The exquisite and lucrative floral still lifes of Fantin-Latour, and those painted by artists on the periphery of Impressionism. Plus a surprise from Monet.
One of very few women to travel long distances by canoe in central Canada, she accompanied her husband on business trips, and painted them.
As they ride down from the Sierra, Don Quixote and Sancho Panza are constantly bickering. But Sancho’s donkey is recovered, and they learn what happened to a young to whom the knight had given his aid.
Seashells appear in Turner’s myths, Dyce’s fresco for Queen Victoria, twice in Elihu Vedder’s work, and in Odilon Redon’s. And a story from Rubens about seashells and colour.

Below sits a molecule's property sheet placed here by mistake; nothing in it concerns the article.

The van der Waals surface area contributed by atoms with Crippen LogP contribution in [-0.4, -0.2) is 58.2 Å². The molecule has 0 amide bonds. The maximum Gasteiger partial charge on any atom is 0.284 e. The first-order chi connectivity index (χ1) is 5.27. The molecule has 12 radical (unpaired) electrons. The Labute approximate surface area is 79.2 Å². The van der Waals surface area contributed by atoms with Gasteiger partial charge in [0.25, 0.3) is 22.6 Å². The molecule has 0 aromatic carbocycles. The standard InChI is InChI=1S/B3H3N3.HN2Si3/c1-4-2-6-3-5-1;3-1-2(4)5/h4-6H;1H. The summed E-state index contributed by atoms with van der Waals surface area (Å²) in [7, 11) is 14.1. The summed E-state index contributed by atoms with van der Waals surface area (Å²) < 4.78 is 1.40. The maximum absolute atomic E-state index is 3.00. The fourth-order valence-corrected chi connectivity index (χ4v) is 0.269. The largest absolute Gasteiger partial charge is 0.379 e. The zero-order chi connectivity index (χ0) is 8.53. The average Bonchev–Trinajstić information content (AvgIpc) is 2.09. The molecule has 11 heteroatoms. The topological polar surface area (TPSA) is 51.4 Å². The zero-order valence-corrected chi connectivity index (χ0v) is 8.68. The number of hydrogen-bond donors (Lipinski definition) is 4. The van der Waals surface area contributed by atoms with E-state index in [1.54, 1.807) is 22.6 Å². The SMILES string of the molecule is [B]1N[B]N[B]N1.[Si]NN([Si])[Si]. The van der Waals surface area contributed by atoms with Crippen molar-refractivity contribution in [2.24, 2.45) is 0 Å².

Huge clam shells were a common feature in paintings of the birth of Venus, and other classical myths. They also feature in many ‘vanitas’ paintings.
With the Rococo in full swing, still life painting was left in the hands of the popular eccentric Chardin, and the brilliant Anne Vallayer-Coster.
He continued to paint large awe-inspiring views of America even when touring Europe. But after his death, his work almost became extinct like the buffalo.
Trained in Düsseldorf, he undertook two major trips to the Rocky Mountains, in 1859 and 1863, and painted awe-inspiring views of the peaks and valleys.
The tragic events which drove the young nobleman Cardenio are seen in new light when they meet Dorotea, who becomes an exotic princess with a quest for Don Quixote.
An overview and contents of the articles outlining the history of the Italian Renaissance, centred on paintings from Florence.